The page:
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Environmental conditions clearly influenced the cultural development of societies in the Intermountain West, but how did interactions with neighbors living along the region’s borders affect a society’s growth and advancement, its cultural integrity, and its long-term survival? Relationships among different societies are, of course, crucial to the spread of information, innovation, and belief systems; to the maintenance of exchange and mating networks; and to the forging of ethnic identity. In these ways and others, intergroup relationships can be as strong a force in shaping a society’s identity and future as are local social and economic dynamics.

Meetings at the Margins focuses on the ways in which different ­societies in the Intermountain West profoundly influenced each other’s histories throughout the more than fourteen millennia of prehistoric occupation. Historically, inhabitants of this region frequently interacted with more than forty different groups—neighbors who spoke some two dozen different languages and maintained diverse economies. The contributors to this volume demonstrate that in the prehistoric Intermountain West, as elsewhere throughout the world, intergroup interactions were pivotal for the dynamic processes of cultural cohesion, differentiation, and change, and they affirm the value of a long-term, large-scale view of prehistory.
 

Table of Contents

  1. Cover
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  1. Title Page, Dedication, Copyright
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  1. Contents
  2. pp. vii-viii
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  1. Figures
  2. pp. ix-xii
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  1. Tables
  2. pp. xiii-xiv
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  1. 1. Intergroup and Interregional Interactions In and Around the Intermountain West
  2. David Rhode
  3. pp. 1-22
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  1. 2. The Clovis-Last Hypothesis: Investigating Early Lithic Technology in the Intermountain West
  2. Charlotte Beck, George T. Jones
  3. pp. 23-46
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  1. 3. Lithic Technology, Cultural Transmission, and the Nature of the Far Western Paleoarchaic/Paleoindian Co-Tradition
  2. Loren G. Davis, Samuel C. Willis, Shane J. Macfarlan
  3. pp. 47-64
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  1. 4. Great Basin–California/Plateau Interactions Along the Western Front
  2. Michael G. Delacorte, Mark E. Basgall
  3. pp. 65-91
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  1. 5. Prehistoric Textile Trade and Exchange in the Western Great Basin: Outland Coiling and Catlow Twining
  2. Catherine S. Fowler, Eugene M. Hattori
  3. pp. 92-102
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  1. 6. Large Game Exploitation and Intertribal Boundaries on the Fringe of the Western Great Basin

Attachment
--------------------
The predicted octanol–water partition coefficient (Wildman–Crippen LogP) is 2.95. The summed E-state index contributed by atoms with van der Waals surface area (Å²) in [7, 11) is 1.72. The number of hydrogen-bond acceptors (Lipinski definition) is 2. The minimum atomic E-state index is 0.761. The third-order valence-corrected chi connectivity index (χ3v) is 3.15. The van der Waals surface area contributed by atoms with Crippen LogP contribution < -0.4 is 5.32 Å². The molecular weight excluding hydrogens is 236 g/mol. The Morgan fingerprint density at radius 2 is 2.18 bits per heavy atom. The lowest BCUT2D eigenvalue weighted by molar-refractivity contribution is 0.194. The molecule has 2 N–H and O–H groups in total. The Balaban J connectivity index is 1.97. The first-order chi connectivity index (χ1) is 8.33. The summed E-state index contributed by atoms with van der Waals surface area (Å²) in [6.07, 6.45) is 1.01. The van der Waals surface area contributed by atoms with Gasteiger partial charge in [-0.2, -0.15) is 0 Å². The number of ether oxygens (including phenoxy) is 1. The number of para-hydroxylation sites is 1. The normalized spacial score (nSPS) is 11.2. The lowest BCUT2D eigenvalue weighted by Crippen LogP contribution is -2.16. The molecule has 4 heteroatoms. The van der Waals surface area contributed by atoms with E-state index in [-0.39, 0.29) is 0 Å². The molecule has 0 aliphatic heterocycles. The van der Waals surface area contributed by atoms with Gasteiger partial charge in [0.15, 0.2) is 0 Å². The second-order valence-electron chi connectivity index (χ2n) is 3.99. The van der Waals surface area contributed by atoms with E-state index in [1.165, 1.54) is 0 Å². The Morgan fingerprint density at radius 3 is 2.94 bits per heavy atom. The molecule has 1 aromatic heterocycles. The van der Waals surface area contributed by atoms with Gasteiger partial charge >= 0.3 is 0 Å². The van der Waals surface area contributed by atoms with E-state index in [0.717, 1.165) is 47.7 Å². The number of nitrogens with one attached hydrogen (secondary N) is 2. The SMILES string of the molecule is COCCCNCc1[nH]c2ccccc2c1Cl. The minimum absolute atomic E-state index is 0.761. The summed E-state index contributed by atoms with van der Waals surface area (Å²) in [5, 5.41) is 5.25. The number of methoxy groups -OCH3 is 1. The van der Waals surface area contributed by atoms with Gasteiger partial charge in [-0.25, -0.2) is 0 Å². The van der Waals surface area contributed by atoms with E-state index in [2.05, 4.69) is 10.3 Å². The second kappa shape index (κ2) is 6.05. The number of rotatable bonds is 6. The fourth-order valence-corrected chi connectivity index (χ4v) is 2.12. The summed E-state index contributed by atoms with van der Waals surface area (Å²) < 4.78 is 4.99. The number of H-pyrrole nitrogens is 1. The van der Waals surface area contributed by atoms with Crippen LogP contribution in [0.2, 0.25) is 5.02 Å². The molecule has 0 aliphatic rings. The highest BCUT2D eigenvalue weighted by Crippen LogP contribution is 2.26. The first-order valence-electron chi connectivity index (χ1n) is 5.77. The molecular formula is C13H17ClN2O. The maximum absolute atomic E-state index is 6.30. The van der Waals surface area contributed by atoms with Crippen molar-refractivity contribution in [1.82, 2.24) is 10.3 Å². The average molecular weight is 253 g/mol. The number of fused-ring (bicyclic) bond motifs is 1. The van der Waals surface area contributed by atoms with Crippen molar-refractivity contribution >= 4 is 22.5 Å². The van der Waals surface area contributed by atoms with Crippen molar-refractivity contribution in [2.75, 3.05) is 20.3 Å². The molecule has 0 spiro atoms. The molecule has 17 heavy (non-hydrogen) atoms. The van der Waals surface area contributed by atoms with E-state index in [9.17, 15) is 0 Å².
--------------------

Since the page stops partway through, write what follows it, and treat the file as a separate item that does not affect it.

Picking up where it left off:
2. Frank E. Bayham, R. Kelly Beck, Kimberley L. Carpenter
  3. pp. 103-123
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  1. 7. Great Basin Hunters of the Sierra Nevada
  2. Kelly R. McGuire, Kimberley L. Carpenter, Jeffrey Rosenthal
  3. pp. 124-141
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  1. 8. Columbia Plateau: The Northwestern Frontier
  2. James C. Chatters
  3. pp. 142-161
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  1. 9. Numipu and Numa Along the Northern Rim: The Evidence from Western Idaho
  2. Kenneth C. Reid, Travis Pitkin
  3. pp. 162-175
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  1. 10. Stability and Change in the Rocky Mountains: Who Was Here When, and What Were They Doing?
  2. Michael D. Metcalf, E. Kae McDonald
  3. pp. 176-190
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  1. 11. Fremont–Anasazi Boundary Maintenance and Permeability in the Escalante Drainage
  2. Joel C. Janetski, Lane D. Richens, Richard K. Talbot
  3. pp. 191-210
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  1. 12. Gray, Buff, and Brown: Untangling Chronology, Trade, and Culture in the Las Vegas Valley, Southern Nevada
  2. Heidi Roberts, Richard V. N. Ahlstrom
  3. pp. 211-228
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  1. 13. A Model for Predicting Economic Interactionin Arid Lands and an Evaluation in Eastern California Based on Brownware Ceramics
  2. Jelmer W. Eerkens
  3. pp. 229-245
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  1. 14. Perishable Artifacts and Fluid Archaeological Frontiers
  2. J. M. Adovasio
  3. pp. 246-253
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  1. 15. The Chert Core and the Obsidian Rim: Some Long-Term Implications for the Central Great Basin
  2. David Hurst Thomas
  3. pp. 254-270
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  1. 16. Archaeological Perspectives on the Great Basin Culture Area
  2. David B. Madsen
  3. pp. 271-284
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  1. List of Contributors
  2. pp. 285-286
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  1. Index
  2. pp. 287-298
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Additional Information

ISBN
9781607819936
Related ISBN(s)
9781607811732
MARC Record
OCLC
810931715
Pages
376
Launched on MUSE
2016-01-01
Language
English
Open Access
No

Copyright

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